HIGHER ASPIRATIONS

Musical troupe gives performance to raise money for disabled womenÕs hostel in India

by Sally Claunch
sxc8239@exchange.uta.edu
The Shorthorn staff

Paul Muddha does not spend his life thinking about his disability, but instead he explores the possibilities.

He has a long list of accomplishments: He is a bank officer, singer and mountain climber and has a master's of business administration degree.

He is also blind.

The center, which began as a student project in 1989, was slated to close early last year due to continued financial losses. However, it has remained open. The Dallas YWCA branch, which had owned the facility since 1991, tried unsuccessfully for 18 months to sell the center.

Community leaders, including those for Arlington Human Service Planning, a partnership between the United Way and the City of Arlington, became involved and tried to create a relationship between the YWCAs of Fort Worth and Dallas to transfer the center's ownership.

Muddha is the founder of Samarthanam Trust for the Disabled, an organization that helps the disabled in India by teaching them self-reliance, promoting their musical talents and enabling them to pursue higher education.

"I had no parents, but I was brought up by Christian adoptive parents who kept me as one of their own children," he said. "They said I should help other blind people, and that was the momentum that instigated me to start the organization."

His organization has formed a music troupe that travels around the country performing. The members of the troupe, blind or deaf artists from India, will perform at 5 p.m. Sunday in the University Center Rosebud Theatre.

They will play popular songs from Hindi films while they sing and dance.

"We have beautiful dancers who cannot hear, and blind people who sing and play," he said.

The group is performing here to raise money for a hostel in Bangalore, India, that houses disabled women so they can go to college. The hostel, which is run by the organization, provides the women with tuition, books, food and helps them get scholarships.

"We have a lot of brilliant people who do not have the opportunity to go to college," he said.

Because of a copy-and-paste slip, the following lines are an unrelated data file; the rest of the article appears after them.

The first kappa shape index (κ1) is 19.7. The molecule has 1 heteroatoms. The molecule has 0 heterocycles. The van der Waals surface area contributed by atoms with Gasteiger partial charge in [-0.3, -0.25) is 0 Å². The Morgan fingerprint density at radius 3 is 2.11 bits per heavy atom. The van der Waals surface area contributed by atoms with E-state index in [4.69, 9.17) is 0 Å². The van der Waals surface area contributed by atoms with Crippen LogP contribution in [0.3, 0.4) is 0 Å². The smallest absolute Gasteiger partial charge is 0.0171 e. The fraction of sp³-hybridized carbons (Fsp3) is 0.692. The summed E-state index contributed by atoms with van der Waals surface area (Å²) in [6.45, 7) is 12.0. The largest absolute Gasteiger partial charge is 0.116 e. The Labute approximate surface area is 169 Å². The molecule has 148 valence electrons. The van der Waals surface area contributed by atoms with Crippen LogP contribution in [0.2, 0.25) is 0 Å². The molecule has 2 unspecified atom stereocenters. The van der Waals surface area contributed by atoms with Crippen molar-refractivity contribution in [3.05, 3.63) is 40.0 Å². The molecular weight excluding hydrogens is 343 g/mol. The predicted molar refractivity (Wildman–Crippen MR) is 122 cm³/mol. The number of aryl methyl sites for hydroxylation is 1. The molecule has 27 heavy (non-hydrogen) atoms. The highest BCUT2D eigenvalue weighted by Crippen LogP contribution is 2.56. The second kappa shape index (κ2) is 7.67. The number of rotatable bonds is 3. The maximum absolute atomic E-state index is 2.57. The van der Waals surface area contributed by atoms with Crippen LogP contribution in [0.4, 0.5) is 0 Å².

There is not enough space in the hostel for all the women who want to live there, so Muddha is devoting his time off working to raise money to expand the hostel.

The Indian Student Association is sponsoring the troupe during its stay in Arlington by providing them with accommodations and food.

Sukumar Bhasker, an alumnus who continues to take part in the association, said the group wanted the troupe to come here because it is a good cause.

"There are a lot of Indian students here," he said. "The performance is for Indian students to get exposure and to do something for the country."

Namratha Gurubasappa, 19, is a dancer with the troupe. Although she is deaf, she can feel the vibrations in the floor and follow the music. She also lives in the hostel and is studying computer science in college.

Muddha said that although the Indian government helps children with disabilities, older people, such as Gurubasappa, don't have the opportunity or the support from the government to attend college.

"In our society, people don't come forward to help the disabled," he said.

Muddha explained that one of the chief differences between India and America is that here, the Americans with Disabilities Act allows students with disabilities to attend college and get accommodations to be successful. He said that is not the case in India.

"In India, we have (disability) laws too, but they're not so strictly followed and are not practiced," he said.

Muddha said the troupe hopes that about 500 people attend the show. He expects to make about $7,000 or $8,000, but it alone is not enough to expand the hostel.

"All together, we need about $30,000 or $40,000 to expand the hostel," he said.

After the troupe performs here, they will go to New Jersey and Washington D.C. to perform and raise more money.

Tickets for the performance can be purchased at the Rosebud Theater at show time and are $7, $10, and $15. University students can get the $7 seats for $4.

For more information or to purchase tickets early, please contact Prakash Bhasker at 461-5200 or Amudha Venkataswamy at 275-3833.

Sally Claunch

 

 

 

 

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